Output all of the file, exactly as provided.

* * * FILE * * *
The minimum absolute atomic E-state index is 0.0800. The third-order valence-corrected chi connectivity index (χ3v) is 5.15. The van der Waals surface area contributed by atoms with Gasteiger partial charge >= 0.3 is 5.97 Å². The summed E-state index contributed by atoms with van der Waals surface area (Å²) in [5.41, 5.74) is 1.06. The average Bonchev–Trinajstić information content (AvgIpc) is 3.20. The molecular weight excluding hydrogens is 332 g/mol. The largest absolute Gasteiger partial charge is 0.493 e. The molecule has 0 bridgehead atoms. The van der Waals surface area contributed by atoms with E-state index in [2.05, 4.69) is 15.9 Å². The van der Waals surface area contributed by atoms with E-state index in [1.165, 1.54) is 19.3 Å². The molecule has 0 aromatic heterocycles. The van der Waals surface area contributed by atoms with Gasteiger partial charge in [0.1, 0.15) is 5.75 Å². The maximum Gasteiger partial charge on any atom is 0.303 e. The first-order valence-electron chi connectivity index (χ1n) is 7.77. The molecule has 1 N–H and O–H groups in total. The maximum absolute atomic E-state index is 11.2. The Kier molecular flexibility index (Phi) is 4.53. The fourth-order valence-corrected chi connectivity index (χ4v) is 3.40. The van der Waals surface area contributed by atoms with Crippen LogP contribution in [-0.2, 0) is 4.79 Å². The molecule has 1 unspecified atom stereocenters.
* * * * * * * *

The minimum absolute atomic E-state index is 0.0800. The third-order valence-corrected chi connectivity index (χ3v) is 5.15. The van der Waals surface area contributed by atoms with Gasteiger partial charge >= 0.3 is 5.97 Å². The summed E-state index contributed by atoms with van der Waals surface area (Å²) in [5.41, 5.74) is 1.06. The average Bonchev–Trinajstić information content (AvgIpc) is 3.20. The molecular weight excluding hydrogens is 332 g/mol. The largest absolute Gasteiger partial charge is 0.493 e. The molecule has 0 bridgehead atoms. The van der Waals surface area contributed by atoms with E-state index in [2.05, 4.69) is 15.9 Å². The van der Waals surface area contributed by atoms with E-state index in [1.165, 1.54) is 19.3 Å². The molecule has 0 aromatic heterocycles. The van der Waals surface area contributed by atoms with Gasteiger partial charge in [0.1, 0.15) is 5.75 Å². The maximum Gasteiger partial charge on any atom is 0.303 e. The first-order valence-electron chi connectivity index (χ1n) is 7.77. The molecule has 1 N–H and O–H groups in total. The maximum absolute atomic E-state index is 11.2. The Kier molecular flexibility index (Phi) is 4.53. The fourth-order valence-corrected chi connectivity index (χ4v) is 3.40. The van der Waals surface area contributed by atoms with Crippen LogP contribution in [-0.2, 0) is 4.79 Å². The molecule has 1 unspecified atom stereocenters.